Berlin suspects Turkish intelligence of targeting opposition in Germany
Recent reports revealed that Turkey’s National Intelligence Organisation (MIT) has expanded its activities in Germany for years, while German authorities accused the Turkish-Islamic Union for Religious Affairs (DITIB) in Berlin of carrying out intelligence work for the Turkish regime and receiving suspicious funds from Ankara.
A new study issued by The Berlin-based European Centre for Counterterrorism and Intelligence Studies accused Ankara of using Islamic organisations and public institutions to spy on its opposition in Germany.
Since a failed coup attempt in Turkey in July 2016, tensions have increased between Ankara and Berlin, especially after the Turkish regime intensified its intelligence activities against its opponents.
German Chancellor Angela Merkel has warned Turkey against conducting such covert operations, including those aimed at tracking alleged supporters of exiled cleric Fethullah Gulen, whom Erdogan blames for the coup attempt.
The study also indicates that Ankara sees some of its citizens who live in Germany as opponents and adversaries, and considers German authorities as condoning their activities.
Those linked to the Gulen movement are among the most prominent targets.
In a document dating back to March 2017, Germany’s Federal Intelligence Service (BND) revealed that the Turkish government had failed to convince Berlin of the movement’s involvement in the alleged coup.
Bruno Kahl, the president of the BND, said that the Gulen movement is a nationalist current, not an extremist group as depicted by Ankara.
Turkey is wary of the support the movement enjoys among segments of the German public and media, and considers that justification for its intelligence operations.
In March 2017, Deutsche Welle, a German government-funded public international broadcaster, reported that German authorities suspected the Turkish intelligence agency of spying on hundreds of Turkish individuals and organisations inside the country.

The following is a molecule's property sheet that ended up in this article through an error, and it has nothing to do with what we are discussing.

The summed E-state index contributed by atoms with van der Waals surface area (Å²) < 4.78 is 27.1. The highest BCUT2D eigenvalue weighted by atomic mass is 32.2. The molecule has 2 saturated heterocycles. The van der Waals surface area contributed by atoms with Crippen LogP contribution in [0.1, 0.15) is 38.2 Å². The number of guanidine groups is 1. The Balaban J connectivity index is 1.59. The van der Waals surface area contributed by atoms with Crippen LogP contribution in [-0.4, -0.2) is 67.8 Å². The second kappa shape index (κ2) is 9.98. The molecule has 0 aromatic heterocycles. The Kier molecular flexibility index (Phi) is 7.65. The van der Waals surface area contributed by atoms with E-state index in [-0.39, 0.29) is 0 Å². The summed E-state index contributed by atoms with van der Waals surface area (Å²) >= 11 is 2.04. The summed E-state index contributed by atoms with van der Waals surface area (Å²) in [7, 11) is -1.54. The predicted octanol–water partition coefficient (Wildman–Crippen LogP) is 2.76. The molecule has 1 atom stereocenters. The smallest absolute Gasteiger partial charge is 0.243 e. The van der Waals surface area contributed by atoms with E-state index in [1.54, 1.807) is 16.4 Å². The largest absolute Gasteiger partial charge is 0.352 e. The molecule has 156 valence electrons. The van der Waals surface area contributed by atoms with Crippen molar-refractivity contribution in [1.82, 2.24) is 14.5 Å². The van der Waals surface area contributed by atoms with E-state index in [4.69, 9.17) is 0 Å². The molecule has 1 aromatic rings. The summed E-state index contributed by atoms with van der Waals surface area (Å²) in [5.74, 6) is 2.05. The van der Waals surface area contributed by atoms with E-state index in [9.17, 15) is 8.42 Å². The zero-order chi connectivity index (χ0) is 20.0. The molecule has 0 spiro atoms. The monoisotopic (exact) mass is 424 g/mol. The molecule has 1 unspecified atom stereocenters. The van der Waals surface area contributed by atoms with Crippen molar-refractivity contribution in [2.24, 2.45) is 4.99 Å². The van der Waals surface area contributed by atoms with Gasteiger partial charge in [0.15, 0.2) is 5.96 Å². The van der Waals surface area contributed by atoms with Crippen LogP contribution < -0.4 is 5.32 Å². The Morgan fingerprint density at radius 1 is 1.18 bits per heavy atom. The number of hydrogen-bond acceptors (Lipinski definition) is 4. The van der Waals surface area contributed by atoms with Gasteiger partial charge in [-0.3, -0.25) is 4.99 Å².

German intelligence also confirmed that Turkey spies on members of the Bundestag (the German federal parliament) and collects information on them. A list stating entities, institutions and bodies infiltrated by Turkey names more than 300 people, the most prominent of whom are opponents of the government in Ankara, along with 200 institutions, schools and clubs.
German Interior Minister Thomas de Maiziere said that “what Ankara does in our country is unacceptable, regardless of its criticisms of the Gulen movement.”
Germany’s parliament discussed with the Federal Criminal Police Office (BKA) the dangers of the Turkish activities, while German federal prosecutors began a preliminary investigation into Turkey’s alleged espionage activities in July 2017.
Another political movement that Turkey targets is the Kurdistan Workers’ Party (PKK), which Ankara believes is being aided by Germany. Government connected research centres accuse Berlin of violating Turkey’s anti-terrorism laws.
On January 8, 2020, the SITA Institute claimed that Germany violated Section 129 in the Code Of Criminal Procedure regarding the prosecution of members of terrorist groups by welcoming sympathisers of the Kurdish People’s Protection Units (YPG) that Ankara considers a terrorist group.
Within Germany and in various other countries in the European Union, Turkey relies on institutions and organisations as intelligence arms. The most prominent is the DITIB. German authorities suspect DITIB reports back to the Presidency of Religious Affairs (Diyanet), Turkey’s top religious authority, about alleged activities of supporters of the Gulen movement residing in Germany.
The German government sought to limit DITIB’s influence, suspecting its involvement with the Turkish government.
In July 2018, the German Federal Ministry of the Interior announced that the government would not finance any of its projects. In September 2019, the BND considered putting the group on a probation list, according to Deutsche Welle.
Increasing German intelligence concerns about Turkey is its relationship with the Muslim Brotherhood.
An intelligence report issued by the Federal Office for the Protection of the Constitution (BfV) warned of the growing security threat that the Muslim Brotherhood poses to Germany.
There are indications of growing opposition in the German parliament to Turkish intelligence activities inside the country.
A member of the Foreign Intelligence Surveillance Committee, Hans-Christian Strobele, called for the expulsion of Turkish intelligence agents, noting that he was sure some agents were working for Ankara on German soil.
Hans stressed that his country maintains intelligence cooperation with NATO countries to combat terrorism, but does not deem the focus of Turkey’s intelligence and espionage activities acceptable.
The European Centre for Counter-terrorism and Intelligence Studies recommended that Germany take stricter steps to deal with Turkish intelligence activities, provide protection to those targeted by them and build more awareness of such activities within the German parliament.
It also recommended that Berlin receive guarantees from Ankara that the rights of German citizens of Turkish origin living in Germany are not violated, including when they visit Turkey.